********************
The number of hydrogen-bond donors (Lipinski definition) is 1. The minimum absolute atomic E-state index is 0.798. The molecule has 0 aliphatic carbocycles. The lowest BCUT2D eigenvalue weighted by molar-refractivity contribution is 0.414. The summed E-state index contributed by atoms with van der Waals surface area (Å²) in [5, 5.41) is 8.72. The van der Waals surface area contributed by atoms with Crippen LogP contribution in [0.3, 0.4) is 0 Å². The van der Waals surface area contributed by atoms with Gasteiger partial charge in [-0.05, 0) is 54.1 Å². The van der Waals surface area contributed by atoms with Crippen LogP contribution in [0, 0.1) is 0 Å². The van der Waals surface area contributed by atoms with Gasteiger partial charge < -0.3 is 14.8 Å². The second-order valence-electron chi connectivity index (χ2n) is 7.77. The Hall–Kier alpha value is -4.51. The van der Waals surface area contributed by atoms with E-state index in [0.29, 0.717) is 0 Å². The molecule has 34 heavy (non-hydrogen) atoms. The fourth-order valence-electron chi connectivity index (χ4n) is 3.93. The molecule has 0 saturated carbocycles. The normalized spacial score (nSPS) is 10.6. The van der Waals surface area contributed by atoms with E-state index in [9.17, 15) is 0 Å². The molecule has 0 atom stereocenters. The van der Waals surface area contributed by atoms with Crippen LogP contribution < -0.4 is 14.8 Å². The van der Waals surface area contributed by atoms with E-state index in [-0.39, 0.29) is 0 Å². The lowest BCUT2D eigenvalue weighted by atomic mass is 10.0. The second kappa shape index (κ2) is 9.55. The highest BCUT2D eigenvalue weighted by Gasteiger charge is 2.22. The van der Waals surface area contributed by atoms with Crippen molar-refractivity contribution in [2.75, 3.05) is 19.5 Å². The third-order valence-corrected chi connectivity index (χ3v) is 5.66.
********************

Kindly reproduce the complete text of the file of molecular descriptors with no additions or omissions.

The number of hydrogen-bond donors (Lipinski definition) is 1. The minimum absolute atomic E-state index is 0.798. The molecule has 0 aliphatic carbocycles. The lowest BCUT2D eigenvalue weighted by molar-refractivity contribution is 0.414. The summed E-state index contributed by atoms with van der Waals surface area (Å²) in [5, 5.41) is 8.72. The van der Waals surface area contributed by atoms with Crippen LogP contribution in [0.3, 0.4) is 0 Å². The van der Waals surface area contributed by atoms with Gasteiger partial charge in [-0.05, 0) is 54.1 Å². The van der Waals surface area contributed by atoms with Crippen LogP contribution in [0, 0.1) is 0 Å². The van der Waals surface area contributed by atoms with Gasteiger partial charge < -0.3 is 14.8 Å². The second-order valence-electron chi connectivity index (χ2n) is 7.77. The Hall–Kier alpha value is -4.51. The van der Waals surface area contributed by atoms with E-state index in [0.29, 0.717) is 0 Å². The molecule has 34 heavy (non-hydrogen) atoms. The fourth-order valence-electron chi connectivity index (χ4n) is 3.93. The molecule has 0 saturated carbocycles. The normalized spacial score (nSPS) is 10.6. The van der Waals surface area contributed by atoms with E-state index in [9.17, 15) is 0 Å². The molecule has 0 atom stereocenters. The van der Waals surface area contributed by atoms with Crippen LogP contribution < -0.4 is 14.8 Å². The van der Waals surface area contributed by atoms with E-state index in [-0.39, 0.29) is 0 Å². The lowest BCUT2D eigenvalue weighted by atomic mass is 10.0. The second kappa shape index (κ2) is 9.55. The highest BCUT2D eigenvalue weighted by Gasteiger charge is 2.22. The van der Waals surface area contributed by atoms with Crippen molar-refractivity contribution in [2.75, 3.05) is 19.5 Å². The third-order valence-corrected chi connectivity index (χ3v) is 5.66.